Gianotti-Crosti syndrome, also known as papulovesicular acrodermatitis of childhood, papular acrodermatitis of childhood or acrodermatitis papulosa infantum, is a skin rash caused by a viral infection. The rash develops as dull red spots develops over 3 or 4 days. They appear first on the thighs and buttocks, then on the outer aspects of the arms and finally on the face, often in an asymmetrical pattern. The spots vary in size. Later the rash often looks purple, especially on the legs. The spots may develop fluid-filled blisters. The specific viruses causing Gianotti-Crosti syndrome include: hepatitis B, Epstein Barr, enterovirus, echo and respiratory syncytial virus. A person with Gianotti-Crosti syndrome may also have a low fever and a general feeling of discomfort.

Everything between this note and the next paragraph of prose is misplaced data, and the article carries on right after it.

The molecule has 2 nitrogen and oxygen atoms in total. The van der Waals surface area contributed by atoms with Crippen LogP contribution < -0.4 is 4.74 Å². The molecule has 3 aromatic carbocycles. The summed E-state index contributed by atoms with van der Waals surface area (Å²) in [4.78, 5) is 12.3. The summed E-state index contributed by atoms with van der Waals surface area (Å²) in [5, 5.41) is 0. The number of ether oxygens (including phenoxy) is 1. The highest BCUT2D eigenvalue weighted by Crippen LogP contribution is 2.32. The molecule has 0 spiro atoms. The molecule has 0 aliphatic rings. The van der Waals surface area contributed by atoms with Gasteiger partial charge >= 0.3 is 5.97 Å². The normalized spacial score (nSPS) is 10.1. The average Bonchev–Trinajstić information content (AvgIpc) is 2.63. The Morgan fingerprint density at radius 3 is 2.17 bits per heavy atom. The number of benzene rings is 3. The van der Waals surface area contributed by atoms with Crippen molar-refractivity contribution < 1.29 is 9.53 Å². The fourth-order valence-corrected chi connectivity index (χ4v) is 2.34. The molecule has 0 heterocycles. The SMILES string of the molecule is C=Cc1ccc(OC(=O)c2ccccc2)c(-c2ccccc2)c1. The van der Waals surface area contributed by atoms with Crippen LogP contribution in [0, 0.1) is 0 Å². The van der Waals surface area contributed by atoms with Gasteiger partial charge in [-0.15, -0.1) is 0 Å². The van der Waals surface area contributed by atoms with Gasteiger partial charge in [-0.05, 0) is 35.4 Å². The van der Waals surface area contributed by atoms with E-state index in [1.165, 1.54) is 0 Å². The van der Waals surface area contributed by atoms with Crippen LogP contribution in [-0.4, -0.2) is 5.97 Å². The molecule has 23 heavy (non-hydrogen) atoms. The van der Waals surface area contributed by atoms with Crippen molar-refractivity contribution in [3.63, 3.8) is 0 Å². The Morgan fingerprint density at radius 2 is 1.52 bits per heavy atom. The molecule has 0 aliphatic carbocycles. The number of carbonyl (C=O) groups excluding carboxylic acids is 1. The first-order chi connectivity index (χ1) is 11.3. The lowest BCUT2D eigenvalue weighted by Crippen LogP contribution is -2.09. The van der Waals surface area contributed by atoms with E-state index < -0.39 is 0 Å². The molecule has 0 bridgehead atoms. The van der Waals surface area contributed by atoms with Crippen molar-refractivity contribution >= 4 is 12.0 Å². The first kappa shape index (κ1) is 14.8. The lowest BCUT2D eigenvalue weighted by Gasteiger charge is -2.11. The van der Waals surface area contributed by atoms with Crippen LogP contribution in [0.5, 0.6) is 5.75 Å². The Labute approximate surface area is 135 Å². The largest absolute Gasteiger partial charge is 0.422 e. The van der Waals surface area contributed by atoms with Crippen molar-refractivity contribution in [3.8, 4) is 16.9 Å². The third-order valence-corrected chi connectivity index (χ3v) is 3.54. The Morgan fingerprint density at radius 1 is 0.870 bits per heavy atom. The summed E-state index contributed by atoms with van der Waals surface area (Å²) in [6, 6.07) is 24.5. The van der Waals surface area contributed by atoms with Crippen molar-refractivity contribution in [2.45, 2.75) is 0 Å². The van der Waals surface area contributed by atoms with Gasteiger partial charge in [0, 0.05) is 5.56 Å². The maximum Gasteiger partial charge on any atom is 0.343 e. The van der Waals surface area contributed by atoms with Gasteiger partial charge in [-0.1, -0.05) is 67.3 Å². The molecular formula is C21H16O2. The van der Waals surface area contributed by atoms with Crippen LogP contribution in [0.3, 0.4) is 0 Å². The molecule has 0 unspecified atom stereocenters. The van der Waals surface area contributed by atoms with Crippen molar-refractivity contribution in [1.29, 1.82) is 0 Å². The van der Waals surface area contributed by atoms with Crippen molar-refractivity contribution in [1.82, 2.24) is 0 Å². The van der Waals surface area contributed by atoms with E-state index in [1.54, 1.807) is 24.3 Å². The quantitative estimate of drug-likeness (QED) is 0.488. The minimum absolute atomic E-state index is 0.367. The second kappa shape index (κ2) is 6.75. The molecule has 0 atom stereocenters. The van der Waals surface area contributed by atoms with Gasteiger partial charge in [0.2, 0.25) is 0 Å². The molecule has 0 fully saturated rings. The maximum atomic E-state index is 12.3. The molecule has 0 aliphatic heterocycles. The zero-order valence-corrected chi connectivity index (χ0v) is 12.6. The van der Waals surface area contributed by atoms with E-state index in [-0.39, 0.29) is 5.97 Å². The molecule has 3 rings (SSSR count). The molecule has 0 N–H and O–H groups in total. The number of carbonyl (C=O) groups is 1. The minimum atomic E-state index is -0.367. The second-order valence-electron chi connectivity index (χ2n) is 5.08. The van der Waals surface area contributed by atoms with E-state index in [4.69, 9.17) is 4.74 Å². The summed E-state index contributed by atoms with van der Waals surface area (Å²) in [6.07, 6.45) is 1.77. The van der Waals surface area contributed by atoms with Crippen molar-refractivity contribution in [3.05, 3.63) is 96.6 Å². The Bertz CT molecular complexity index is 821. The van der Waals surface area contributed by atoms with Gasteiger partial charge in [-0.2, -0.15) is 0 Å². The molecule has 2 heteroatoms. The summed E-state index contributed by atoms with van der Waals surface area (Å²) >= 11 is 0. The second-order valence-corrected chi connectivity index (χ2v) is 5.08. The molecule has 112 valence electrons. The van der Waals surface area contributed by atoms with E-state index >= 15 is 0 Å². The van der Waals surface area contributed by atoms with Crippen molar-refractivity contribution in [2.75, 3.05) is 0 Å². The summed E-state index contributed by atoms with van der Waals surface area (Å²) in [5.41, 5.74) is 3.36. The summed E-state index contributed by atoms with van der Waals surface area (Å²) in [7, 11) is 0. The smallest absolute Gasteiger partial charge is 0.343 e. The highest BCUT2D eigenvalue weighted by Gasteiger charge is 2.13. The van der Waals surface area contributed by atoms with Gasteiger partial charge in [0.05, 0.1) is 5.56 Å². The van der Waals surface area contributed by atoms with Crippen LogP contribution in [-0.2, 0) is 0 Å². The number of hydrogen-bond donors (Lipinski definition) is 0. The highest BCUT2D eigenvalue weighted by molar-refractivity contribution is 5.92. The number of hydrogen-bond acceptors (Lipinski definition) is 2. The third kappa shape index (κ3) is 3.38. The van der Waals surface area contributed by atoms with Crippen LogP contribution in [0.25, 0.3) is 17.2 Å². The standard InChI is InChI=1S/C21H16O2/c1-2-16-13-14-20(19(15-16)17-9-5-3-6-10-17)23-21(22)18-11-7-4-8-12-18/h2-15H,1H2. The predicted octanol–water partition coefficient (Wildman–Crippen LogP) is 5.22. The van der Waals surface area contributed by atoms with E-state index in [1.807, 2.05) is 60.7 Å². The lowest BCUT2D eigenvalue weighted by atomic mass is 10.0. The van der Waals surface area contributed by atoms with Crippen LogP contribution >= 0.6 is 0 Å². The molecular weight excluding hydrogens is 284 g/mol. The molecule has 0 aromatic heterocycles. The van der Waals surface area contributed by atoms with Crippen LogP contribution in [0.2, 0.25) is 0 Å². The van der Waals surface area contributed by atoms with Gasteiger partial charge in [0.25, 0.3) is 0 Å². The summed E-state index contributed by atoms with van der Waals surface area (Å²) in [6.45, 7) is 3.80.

Gianotti-Crosti syndrome mainly affects children between the ages of 6 months and 12 years. A clustering of cases is often observed. Often the child will have an upper respiratory infection before having the rash.
The rash fades in 2-8 weeks with mild scaling. Depending on the virus which caused the rash further treatment may be needed.
Recurrence of the Gianotti-Crosti syndrome is unlikely but has been reported.